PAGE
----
I also noticed your throttle body seems to be on the side of your engine - mine is on the front, which makes putting an air filter on it a challenge.


kens - I am using a 3uzfe mated to a zf63a - It makes about 290hp, 325 lb-ft torque, and it weighs only 430 lbs. I chose this engine because it was far cheaper, incredibly reliable (in cars), higher HP, and lower weight compared to its mercruiser counterpart.

Thanks,
-Michael

Re: Highschool Riviera Build Project

Posted: Tue Sep 03, 2019 2:48 pm
by mrintense
Hang in there Michael. College is very important and you will definitely benefit from it . Think of it like this. By the time you finish, you'll have a boat nearly ready to go. Even if it takes a few more years, you'll be able to enjoy it both the building and the riding. My hats off to you for doing both of these at the same time. Keep at it. You won't regret it.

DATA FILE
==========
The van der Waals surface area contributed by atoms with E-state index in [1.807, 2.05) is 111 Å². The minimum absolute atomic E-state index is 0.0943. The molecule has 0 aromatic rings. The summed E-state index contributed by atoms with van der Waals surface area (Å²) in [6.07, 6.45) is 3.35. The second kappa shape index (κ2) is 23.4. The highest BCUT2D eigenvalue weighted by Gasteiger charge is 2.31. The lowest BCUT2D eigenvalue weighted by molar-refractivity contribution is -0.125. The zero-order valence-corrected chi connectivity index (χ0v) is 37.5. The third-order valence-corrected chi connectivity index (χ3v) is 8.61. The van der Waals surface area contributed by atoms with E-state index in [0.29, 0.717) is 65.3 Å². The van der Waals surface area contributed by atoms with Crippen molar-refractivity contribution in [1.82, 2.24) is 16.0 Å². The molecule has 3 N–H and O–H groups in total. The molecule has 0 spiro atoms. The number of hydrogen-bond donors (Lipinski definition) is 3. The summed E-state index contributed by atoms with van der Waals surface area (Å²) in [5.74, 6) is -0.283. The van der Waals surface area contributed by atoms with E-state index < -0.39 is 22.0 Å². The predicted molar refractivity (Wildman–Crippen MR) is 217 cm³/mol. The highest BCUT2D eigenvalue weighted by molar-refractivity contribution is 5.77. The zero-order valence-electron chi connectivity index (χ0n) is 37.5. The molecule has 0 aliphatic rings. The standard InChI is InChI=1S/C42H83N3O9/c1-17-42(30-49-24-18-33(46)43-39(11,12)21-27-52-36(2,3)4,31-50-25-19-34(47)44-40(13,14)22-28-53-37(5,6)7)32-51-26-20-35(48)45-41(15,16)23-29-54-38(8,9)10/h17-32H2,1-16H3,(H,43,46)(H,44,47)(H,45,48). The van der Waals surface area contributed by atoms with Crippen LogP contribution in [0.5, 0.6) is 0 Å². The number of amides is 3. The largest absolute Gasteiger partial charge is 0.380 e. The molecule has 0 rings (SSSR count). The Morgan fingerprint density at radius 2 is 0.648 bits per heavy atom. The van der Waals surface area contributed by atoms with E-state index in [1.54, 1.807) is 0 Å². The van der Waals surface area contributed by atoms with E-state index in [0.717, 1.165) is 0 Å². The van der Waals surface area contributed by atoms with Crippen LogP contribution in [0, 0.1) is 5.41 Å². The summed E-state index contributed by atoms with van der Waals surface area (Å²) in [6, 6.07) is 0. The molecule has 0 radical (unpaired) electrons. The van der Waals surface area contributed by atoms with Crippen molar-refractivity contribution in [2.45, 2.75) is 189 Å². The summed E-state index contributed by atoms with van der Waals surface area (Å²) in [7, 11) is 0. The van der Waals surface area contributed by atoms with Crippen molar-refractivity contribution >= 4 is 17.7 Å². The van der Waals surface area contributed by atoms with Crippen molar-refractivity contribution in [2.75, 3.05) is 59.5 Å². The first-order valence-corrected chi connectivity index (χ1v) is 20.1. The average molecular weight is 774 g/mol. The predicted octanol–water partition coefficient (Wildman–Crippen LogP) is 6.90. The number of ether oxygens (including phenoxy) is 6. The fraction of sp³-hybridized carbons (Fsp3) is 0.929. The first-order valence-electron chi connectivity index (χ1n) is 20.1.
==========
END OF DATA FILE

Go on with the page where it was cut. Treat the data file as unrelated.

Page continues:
Re: Highschool Riviera Build Project

Posted: Tue Sep 03, 2019 5:08 pm
by kens
Oh, is that the engine from the Toyota ski boat venture of some year ago?
What gear ratio is the ZF-63?

Re: Highschool Riviera Build Project

Posted: Tue Sep 03, 2019 6:50 pm
by Ozzieboat
Yes, these engines are what Toyota used in the "Epic" boats. The one I used, as pictured, is an earlier model to Michaels. 4 litre, 260hp, 200 lbs/ft at 1000 RPM and 250 lbs/ft at 4000 RPM. 300 lbs lighter than a Chev 350. In my Monaco it consumes 12 Litres/Hr at 3000 RPM which gives a cruise speed of 30 Knots. The down side is that there is a bit of work to convert to a marine engine, although there are some "Epic" engines on the market.

Re: Highschool Riviera Build Project

Posted: Tue Sep 03, 2019 7:12 pm
by 18shamic
I believe that the zf63 has a ratio of 1:1.5 - but I do not know for sure. I bought it for $400 off of ebay - it shifts quite nicely, doesn't leak, and was supposedly rebuilt right before I bought it. It came from a man converting his 1987 chris craft center console to diesel. Either way, I believe it was a good find.